‘I’m in my 40s and like smart, attractive men, but that pool keeps getting smaller’
Tell Me About It: ‘For the last 10 years I’ve had short dating episodes with a divorced local man’
'Your desire for romance and security is a fundamental one and you should not be ashamed of this.'
Question: I’m a 49-year-old woman who seems to have learned nothing about how to have a relationship that works. I’m single and have no children. Having children was never a huge drive, though being a granny would be nice as I do like children. My longest relationship was for three years. I had moved in with him in my mid-30s, but after six months he wasn’t planning more and had a pretty big porn interest so we split.
I’ve always had men along the way, but just brief relationships. Men find me attractive, but as I get older there are fewer opportunities which I find sad. I constantly go for the emotionally unavailable men. I like smart, attractive men and they like me, but that pool keeps getting smaller especially as I live down the country. For the last 10 years I’ve had short dating episodes with a local man who is divorced and has a grown child. There is a really huge sexual draw with us and it never changes. He draws me in and we sleep together or date a bit. I look for more time and he gets overwhelmed and he runs.
It happened again recently. We had hot-texted for days during the snow lock-in. He told me he was on/off dating a divorced woman, but only after sleeping with me did he say he was committed to it and it was not off. They had had a short break at Christmas and he wanted to stay in it.
Two weeks later he texted me again and came to my work to drive away with him and we pretty much had sex in his car. He came to my house that night, at my request, and again afterwards said he was in a relationship. I feel he loves me, but is terrified of the feeling and runs. I have blocked him on my phone, as I really can’t carry on waiting. I told him I wanted a chance to date properly and see if this attraction is just sex as it feels so emotional when together; just seeing him brings it all back in the draw we have. I feel he may stay with this woman now as it’s easy and safe for him. He can’t handle intensity. I think it floods him. I always had little doubts about how we would be in day-to-day relationship, as he doesn’t seem to ever just chill and sit, and is on edge all the time. He is kind and gentle by nature but this behaviour is so self-centred.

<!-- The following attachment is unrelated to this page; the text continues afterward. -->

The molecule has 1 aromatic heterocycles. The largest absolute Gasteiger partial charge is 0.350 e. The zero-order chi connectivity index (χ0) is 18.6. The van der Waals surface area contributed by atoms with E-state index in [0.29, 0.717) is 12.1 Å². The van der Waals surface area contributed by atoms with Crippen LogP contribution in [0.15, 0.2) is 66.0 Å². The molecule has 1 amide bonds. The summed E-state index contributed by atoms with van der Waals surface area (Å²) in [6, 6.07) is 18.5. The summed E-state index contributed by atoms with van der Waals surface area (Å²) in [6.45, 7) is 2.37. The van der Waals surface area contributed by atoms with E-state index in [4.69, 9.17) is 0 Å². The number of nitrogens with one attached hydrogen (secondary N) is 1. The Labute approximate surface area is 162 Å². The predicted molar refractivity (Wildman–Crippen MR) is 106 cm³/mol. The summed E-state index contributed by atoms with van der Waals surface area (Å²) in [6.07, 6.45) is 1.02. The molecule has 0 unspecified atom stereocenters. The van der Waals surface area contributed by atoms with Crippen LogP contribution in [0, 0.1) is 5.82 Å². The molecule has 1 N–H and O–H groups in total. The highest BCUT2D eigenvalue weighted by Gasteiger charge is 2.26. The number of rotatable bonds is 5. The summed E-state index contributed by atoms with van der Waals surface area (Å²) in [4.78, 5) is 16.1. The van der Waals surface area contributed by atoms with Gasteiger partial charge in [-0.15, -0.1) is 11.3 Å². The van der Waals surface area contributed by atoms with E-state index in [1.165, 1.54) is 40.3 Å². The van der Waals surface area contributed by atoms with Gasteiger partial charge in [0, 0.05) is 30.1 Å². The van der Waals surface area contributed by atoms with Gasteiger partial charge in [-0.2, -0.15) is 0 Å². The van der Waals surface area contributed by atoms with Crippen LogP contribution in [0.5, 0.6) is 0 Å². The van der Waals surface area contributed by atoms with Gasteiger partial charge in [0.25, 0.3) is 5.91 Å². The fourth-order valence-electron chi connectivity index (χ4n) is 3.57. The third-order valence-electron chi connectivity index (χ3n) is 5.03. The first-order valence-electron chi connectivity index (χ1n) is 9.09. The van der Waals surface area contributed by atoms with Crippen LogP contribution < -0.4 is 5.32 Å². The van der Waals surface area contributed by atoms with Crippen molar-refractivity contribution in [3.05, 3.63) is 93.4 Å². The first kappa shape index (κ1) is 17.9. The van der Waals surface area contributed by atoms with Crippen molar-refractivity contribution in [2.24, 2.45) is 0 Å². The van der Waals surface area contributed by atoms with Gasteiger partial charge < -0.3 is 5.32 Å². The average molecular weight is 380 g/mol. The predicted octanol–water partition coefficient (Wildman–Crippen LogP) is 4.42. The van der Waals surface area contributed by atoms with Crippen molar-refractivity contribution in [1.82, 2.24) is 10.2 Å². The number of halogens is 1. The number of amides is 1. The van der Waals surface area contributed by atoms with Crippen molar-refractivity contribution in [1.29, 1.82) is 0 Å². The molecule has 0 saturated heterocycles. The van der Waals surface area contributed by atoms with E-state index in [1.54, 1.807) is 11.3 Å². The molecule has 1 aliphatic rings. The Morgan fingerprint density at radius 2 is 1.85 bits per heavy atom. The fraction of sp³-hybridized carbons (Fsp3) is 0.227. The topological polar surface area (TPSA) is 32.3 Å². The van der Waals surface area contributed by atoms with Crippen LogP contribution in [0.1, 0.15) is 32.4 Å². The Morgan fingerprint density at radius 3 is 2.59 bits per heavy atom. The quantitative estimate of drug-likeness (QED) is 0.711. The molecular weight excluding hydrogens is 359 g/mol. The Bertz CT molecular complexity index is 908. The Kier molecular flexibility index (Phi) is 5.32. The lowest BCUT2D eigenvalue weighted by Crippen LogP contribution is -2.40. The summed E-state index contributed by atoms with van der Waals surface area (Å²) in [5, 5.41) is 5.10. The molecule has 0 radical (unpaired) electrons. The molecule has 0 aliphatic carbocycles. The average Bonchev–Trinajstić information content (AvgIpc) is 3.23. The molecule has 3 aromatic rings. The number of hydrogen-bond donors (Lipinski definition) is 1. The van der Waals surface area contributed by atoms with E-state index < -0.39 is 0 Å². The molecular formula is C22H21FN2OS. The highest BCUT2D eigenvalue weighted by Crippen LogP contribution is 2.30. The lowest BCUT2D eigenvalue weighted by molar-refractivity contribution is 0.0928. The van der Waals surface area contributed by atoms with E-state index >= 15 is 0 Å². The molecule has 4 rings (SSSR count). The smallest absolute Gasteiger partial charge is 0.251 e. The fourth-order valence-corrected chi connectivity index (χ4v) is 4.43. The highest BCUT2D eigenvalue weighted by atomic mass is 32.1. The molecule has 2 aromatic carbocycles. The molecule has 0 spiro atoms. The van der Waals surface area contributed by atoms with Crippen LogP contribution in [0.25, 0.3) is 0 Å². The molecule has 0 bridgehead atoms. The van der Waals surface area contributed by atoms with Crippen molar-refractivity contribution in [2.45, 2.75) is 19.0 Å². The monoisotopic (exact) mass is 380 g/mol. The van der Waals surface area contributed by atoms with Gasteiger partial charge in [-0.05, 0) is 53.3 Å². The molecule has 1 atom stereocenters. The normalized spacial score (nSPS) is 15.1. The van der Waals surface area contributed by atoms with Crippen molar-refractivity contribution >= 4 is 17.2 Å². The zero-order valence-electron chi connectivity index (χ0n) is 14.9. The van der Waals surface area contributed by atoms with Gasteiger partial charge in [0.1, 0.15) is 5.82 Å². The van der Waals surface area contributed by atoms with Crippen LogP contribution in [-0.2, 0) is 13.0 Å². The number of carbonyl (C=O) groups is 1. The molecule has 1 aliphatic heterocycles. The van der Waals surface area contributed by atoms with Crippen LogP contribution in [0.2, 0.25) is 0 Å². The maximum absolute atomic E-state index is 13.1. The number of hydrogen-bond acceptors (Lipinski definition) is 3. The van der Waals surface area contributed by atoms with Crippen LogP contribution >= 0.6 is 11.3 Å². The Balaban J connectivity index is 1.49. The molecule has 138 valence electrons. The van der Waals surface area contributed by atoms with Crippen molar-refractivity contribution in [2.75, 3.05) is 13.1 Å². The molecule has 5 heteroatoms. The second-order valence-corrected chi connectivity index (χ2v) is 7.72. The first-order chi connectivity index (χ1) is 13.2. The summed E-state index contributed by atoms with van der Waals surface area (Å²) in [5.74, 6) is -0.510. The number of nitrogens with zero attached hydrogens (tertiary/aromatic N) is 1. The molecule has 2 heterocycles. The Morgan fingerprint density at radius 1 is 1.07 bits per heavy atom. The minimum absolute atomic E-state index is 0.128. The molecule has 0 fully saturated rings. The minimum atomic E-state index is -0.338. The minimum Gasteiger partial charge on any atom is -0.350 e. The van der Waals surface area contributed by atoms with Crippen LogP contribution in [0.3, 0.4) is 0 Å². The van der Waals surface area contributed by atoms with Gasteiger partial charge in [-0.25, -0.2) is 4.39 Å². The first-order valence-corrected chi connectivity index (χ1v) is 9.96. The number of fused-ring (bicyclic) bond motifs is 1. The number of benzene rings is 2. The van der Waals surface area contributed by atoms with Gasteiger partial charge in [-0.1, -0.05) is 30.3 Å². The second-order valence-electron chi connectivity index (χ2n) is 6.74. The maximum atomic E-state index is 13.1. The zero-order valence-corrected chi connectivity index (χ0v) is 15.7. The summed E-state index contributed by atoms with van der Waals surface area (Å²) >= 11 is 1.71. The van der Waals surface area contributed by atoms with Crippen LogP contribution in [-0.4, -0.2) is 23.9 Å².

Send your query anonymously to Trish Murphy
I feel I really am lost in how a relationship works. I’m really independent, but think I must be needy with men. I just want a normal relationship. Sexual attraction is important for me. My parents divorced late in life and rows and silence were a big part of my teenage years, which probably formed part of me. My siblings all have partners though.
Answer: You have spent 10 years in an on/off relationship with a man who has potential, but this has never been realised. He has sex with you, but tells you he is in a relationship with another woman and shockingly then comes looking for more sex, and you still have hope?
The fact that you intuit that he is fearful of the intensity between you and so keeps his distance is really of little use to you as you cannot, and have not, gotten him to take responsibility for this. It seems that this man knows of your vulnerabilities (desire for security, love and intimacy) and he uses this to have a commitment-free sexual relationship with you. Perhaps the uncertainty keeps the sexual side of the relationship on edge, but the price you are paying for this is very high. My guess is that your own upbringing, where rows and silence were normalised, allows you to endure such a dis-satisfying relationship but even as a child you must have known that this is not what a good and enduring relationship should be.
You describe yourself as needy. Yet this capacity to depend on, and lean on, another special human being is at the core of good relationships. Your need is exposed because there is no safety in this relationship and the answer is not to put more time into it but to look elsewhere for deep and satisfying connection. Your desire for romance and security is a fundamental one and you should not be ashamed of this – rather it is a drive that should be honoured and followed so it can bring you love and happiness.
You once left a three-year relationship because your partner would not commit. This same self-preservation is required again so that you treat yourself with the dignity that you deserve. You are a woman who likes sex and relationships and this bodes well for any future relationship. As you like children, you might well find a situation where your new partner is separated and has children and instead of being frightened of this, you might enjoy the extended family and possibility of grandchildren that this might bring.
Believe in your right to happiness, let go the current less-than-satisfactory relationship and seek life and connection elsewhere.